Settlement of Houston

Marker on the Harris County Annex 2 Building in Downtown Houston, indicating the site where Sam Houston lived from 1837 to 1838

The European-American settlement of Houston was founded in August 1836 by brothers J.K. Allen and A.C. Allen. It was named in Houston's honor and served as capital. Gail Borden helped lay out Houston's streets.

In 1837, during Houston's first term as President of the Republic of Texas, he joined the masonic Holland Lodge No. 36. It was founded in Brazoria and was relocated in 1837 to what is now Houston.[30] On December 20, 1837, Houston presided over the convention of Freemasons that formed the Grand Lodge of the Republic of Texas, now the Grand Lodge of Texas.

The city of Houston served as the capital of the republic until President Mirabeau Lamar signed a measure that moved the capital to Austin on January 14, 1839. Between his presidential terms (the constitution did not allow a president to serve consecutive terms), Houston was elected as a representative from San Augustine in the Texas House of Representatives. He was a major critic of President Mirabeau Lamar, who advocated continuing independence of Texas, annihilation of American Indians, and the extension of Texas's boundaries to the Pacific Ocean.

U.S. Senator from Texas

Senator Sam Houston 1859

After the annexation of Texas by the United States in 1845, Houston was elected to the U.S. Senate by the Texas state legislature, along with Thomas Jefferson Rusk. Houston served from February 21, 1846, until March 4, 1859, with a nine-month gap in 1847 when the state legislature failed to reelect him.[31] He was a Senator during the Mexican–American War, when the U.S. defeated Mexico and acquired vast expanses of new territory in the Southwest as part of the concluding treaty.

Throughout his term in the Senate, Houston spoke out against the growing sectionalism of the country. He blamed the extremists of both the North and South, saying:

"Whatever is calculated to weaken or impair the strength of [the] Union,—whether originating at the North or the South,—whether arising from the incendiary violence of abolitionists, or from the coalition of nullifiers, will never meet with my unqualified approval."[32]

Houston supported the Oregon Bill of 1848, which was opposed by many Southerners. In his passionate speech in support of the Compromise of 1850, echoing Matthew 12:25, Houston said "A nation divided against itself cannot stand."[33] Eight years later, Abraham Lincoln would express the same sentiment.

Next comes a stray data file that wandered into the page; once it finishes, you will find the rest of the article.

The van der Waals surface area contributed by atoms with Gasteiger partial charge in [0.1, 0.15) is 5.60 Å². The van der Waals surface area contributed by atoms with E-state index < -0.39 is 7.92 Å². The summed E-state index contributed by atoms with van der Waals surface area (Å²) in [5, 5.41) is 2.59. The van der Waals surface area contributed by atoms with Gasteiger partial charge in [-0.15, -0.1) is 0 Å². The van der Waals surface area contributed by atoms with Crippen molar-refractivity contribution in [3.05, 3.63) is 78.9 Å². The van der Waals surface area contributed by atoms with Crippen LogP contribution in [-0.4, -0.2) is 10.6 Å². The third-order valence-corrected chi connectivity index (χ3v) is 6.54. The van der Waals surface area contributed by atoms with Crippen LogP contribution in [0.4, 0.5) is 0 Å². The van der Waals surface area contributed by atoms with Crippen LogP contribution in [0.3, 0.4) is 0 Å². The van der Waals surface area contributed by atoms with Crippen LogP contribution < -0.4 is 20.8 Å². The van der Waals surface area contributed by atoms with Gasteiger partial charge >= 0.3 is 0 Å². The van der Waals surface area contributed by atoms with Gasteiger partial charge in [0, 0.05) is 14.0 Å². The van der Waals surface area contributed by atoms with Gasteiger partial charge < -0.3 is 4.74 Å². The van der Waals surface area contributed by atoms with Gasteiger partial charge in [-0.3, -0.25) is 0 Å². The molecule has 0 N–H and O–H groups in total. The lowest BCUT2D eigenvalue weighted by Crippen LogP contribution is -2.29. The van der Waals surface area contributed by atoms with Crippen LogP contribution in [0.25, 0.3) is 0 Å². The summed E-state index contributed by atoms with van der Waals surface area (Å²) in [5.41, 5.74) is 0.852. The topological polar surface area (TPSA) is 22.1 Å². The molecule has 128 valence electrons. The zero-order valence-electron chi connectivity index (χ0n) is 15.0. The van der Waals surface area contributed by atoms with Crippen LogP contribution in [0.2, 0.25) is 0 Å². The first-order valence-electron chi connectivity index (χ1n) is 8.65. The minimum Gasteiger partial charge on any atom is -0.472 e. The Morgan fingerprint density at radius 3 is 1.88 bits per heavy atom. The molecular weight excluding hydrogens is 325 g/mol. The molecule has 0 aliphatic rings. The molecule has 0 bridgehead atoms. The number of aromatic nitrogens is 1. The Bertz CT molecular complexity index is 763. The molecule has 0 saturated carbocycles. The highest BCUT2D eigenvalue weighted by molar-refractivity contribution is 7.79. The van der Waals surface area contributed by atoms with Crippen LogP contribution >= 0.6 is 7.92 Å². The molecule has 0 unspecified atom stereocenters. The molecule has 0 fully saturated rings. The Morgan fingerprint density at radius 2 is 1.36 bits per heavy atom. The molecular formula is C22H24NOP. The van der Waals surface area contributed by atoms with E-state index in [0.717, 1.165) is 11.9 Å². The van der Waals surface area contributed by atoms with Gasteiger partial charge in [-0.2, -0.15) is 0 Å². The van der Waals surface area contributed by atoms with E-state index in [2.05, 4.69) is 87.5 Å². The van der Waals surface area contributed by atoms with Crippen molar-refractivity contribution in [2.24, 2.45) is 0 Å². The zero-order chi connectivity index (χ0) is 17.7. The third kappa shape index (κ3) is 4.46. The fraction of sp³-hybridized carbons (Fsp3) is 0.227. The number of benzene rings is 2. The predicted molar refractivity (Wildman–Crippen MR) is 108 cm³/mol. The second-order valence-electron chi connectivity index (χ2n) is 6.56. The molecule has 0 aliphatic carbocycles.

Houston opposed the Kansas–Nebraska Act in 1854, and correctly predicted that it would cause a sectional rift in the country that would eventually lead to war, saying: " ... what fields of blood, what scenes of horror, what mighty cities in smoke and ruins—it is brother murdering brother ... I see my beloved South go down in the unequal contest, in a sea of blood and smoking ruin."[34] He was one of only two Southern senators (the other was John Bell of Tennessee) to vote against the act. At the time, he was considered a potential candidate for President of the United States. But, his strong Unionism and opposition to the extension of slavery alienated the Texas legislature and other southern states.

Houston's opposition to the Kansas–Nebraska Act led to his departure from the Democratic Party. Beginning in 1855, Houston began to be publicly associated with the nativist Know Nothing movement, which represented a unionist alternative to the Democrats. Houston opposed the growing influence of Catholic voters, stating, "let all have their own religion...but I will resist the political influence of Pope or Priest." He opposed barring Catholics from holding office, but wanted to extend the naturalization period for immigrants to twenty-one years. He sought the presidential nomination at the Know Nothing party's 1856 national convention and publicly supported the party's ticket in the 1856 presidential election. The Know Nothing party collapsed after the 1856 elections and Houston became associated with the loosely-organized Opposition Party, a coalition of independents and former Whigs opposed to both the Democratic Party and the Republican Party.[35]

As a former President of Texas, Houston was the last foreign head of state to serve in the U.S. Congress.

Houston was also the first (and, to date, only) former governor of a different state to have been elected to the U.S. Senate.[36] (William W. Bibb, the only other politician (to date) to have served as governor of a state and U.S. senator from a different state (by virtue of having served as a U.S. senator from Georgia and the first governor of Alabama), achieved those offices in the reverse order as Houston.)[36]

Governor of Texas

Sam Houston

Houston ran twice for governor of Texas as a Unionist, unsuccessfully in 1857, and successfully against Hardin R. Runnels in 1859. He was sworn in as Governor on December 21, 1859.[37] Upon election, he became the only person elected to serve as governor of two U.S. states, Texas and Tennessee, by popular vote. (Whereas Thomas McKean and John Dickinson had each served as chief executives of Delaware and then of Pennsylvania in the late 18th century, and other state governors had also served as governors of American territories, each of them achieved at least one of his positions by indirect election or appointment.)